I have made clothes, furnishings, and all sorts of fabric things on this for over 30 years and it seems indestructible, only needing oiled every 10 years or so to keep it purring happily through denim and leather as well as thinner stuff. I have tried to use a prewar electric machine but they changed the design of the threading and the bobbins at some point before that and I grew up with these and cannot somehow adapt myself to the newer ones. The old bobbins are bullet shaped but the modern ones are little cylinders. Techy in most other ways you would think I could make the jump wouldnt you?

I love the idea that with this and my windup gramophone I am all set for clothes and entertainment when the power all goes.

Considering that today the banks are falling like dominoes, who knows what is coming next.

Saturday, 13 September 2008

I am starting out with the family's biggest windup gramophone because I now realise these wonderful machines were my first introduction to steampunk, when I was a small kid in the 1950s. I cannot remember a time when I havent had one. The lovely big one in the picture is still at my dad's house until I can figure a way to bring it home to Scotland by train. It weighs a tonne and the horn is of course enormous and fairly fragile, being papier mache with fake snake paper on it. The shape of the horn was designed for hifi sound reproduction and a really amazing loudness. We have often had to shove pullovers and cushions in the horn to keep from annoying the entire street.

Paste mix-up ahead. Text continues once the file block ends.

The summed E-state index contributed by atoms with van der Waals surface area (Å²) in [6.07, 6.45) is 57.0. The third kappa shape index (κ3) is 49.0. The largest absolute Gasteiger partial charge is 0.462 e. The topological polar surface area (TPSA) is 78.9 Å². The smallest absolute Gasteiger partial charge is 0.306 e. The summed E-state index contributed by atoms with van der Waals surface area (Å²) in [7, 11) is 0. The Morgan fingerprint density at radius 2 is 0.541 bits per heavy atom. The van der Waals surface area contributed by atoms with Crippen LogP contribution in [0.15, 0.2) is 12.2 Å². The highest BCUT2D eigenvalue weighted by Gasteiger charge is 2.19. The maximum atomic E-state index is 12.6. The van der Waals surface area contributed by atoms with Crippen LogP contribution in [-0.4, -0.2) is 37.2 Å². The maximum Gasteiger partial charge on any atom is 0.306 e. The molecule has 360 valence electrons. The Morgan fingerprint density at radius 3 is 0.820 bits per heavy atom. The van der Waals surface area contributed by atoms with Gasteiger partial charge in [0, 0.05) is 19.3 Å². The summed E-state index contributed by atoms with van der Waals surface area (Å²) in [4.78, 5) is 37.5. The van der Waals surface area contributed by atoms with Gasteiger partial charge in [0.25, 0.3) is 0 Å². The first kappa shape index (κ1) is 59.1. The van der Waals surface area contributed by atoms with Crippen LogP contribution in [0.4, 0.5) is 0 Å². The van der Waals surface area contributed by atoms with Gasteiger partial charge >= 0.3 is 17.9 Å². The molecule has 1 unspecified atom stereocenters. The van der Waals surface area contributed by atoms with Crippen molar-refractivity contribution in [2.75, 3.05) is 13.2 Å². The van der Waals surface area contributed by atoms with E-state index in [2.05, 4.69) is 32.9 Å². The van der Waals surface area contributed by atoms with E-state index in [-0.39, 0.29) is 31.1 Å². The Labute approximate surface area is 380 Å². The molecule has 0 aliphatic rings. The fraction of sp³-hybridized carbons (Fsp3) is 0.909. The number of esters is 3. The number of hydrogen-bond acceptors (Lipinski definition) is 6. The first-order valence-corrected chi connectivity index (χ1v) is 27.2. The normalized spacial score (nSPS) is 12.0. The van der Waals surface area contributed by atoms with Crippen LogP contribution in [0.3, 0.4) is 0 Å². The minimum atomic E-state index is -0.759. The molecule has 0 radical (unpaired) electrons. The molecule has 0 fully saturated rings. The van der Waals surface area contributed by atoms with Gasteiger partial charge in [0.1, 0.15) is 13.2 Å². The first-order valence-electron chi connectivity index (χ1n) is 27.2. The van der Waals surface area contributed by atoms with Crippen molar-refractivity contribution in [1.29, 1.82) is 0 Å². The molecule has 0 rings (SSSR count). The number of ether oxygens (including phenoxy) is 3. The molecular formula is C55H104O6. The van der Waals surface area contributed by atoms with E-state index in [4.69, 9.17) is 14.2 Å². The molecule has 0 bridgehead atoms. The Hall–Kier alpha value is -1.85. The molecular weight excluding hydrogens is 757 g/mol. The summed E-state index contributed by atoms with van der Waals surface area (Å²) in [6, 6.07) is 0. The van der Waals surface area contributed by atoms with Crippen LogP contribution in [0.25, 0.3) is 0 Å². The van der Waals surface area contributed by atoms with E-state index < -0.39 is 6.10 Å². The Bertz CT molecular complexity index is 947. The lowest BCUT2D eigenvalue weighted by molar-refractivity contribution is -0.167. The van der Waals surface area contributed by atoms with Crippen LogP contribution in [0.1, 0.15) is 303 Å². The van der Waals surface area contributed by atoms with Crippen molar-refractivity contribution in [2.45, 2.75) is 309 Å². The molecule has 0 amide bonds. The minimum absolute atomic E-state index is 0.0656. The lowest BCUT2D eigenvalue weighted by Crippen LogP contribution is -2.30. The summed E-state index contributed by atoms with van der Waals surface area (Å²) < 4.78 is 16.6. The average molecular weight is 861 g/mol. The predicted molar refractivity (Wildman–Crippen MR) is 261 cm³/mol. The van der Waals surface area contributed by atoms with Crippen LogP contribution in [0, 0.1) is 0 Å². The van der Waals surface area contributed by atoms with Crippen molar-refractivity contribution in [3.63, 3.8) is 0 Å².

I have 3 portable windups and one transition one which operates more or less like a windup but is actually electrically operated. I have had (now sadly gone the way of many windups in the 1970s when no one repaired them) a lovely cabinet machine but this big one was a gift to the family from a colleague of my father's. She lived in a tiny house and couldnt take this in when her own mum died. Most of my parents 78s were jazz and blues but mine are mostly swing, crooners and musicals' hits. The first record ever bought for me, when I was preschool, was a 78 of Perry Como's most famous hit: Catch a Falling Star. I also had lots of childrens novelty songs on 78, such as "Two little tom tits were tweeting" and of course teddy bears picnic. When I was in nursery school in the late 50s, the end of the day was always a windup playing 78s of our choice, while we waited for our mums to fetch us. Now my kids are intrigued and one of my wee portables occupies the coffee table in the living room.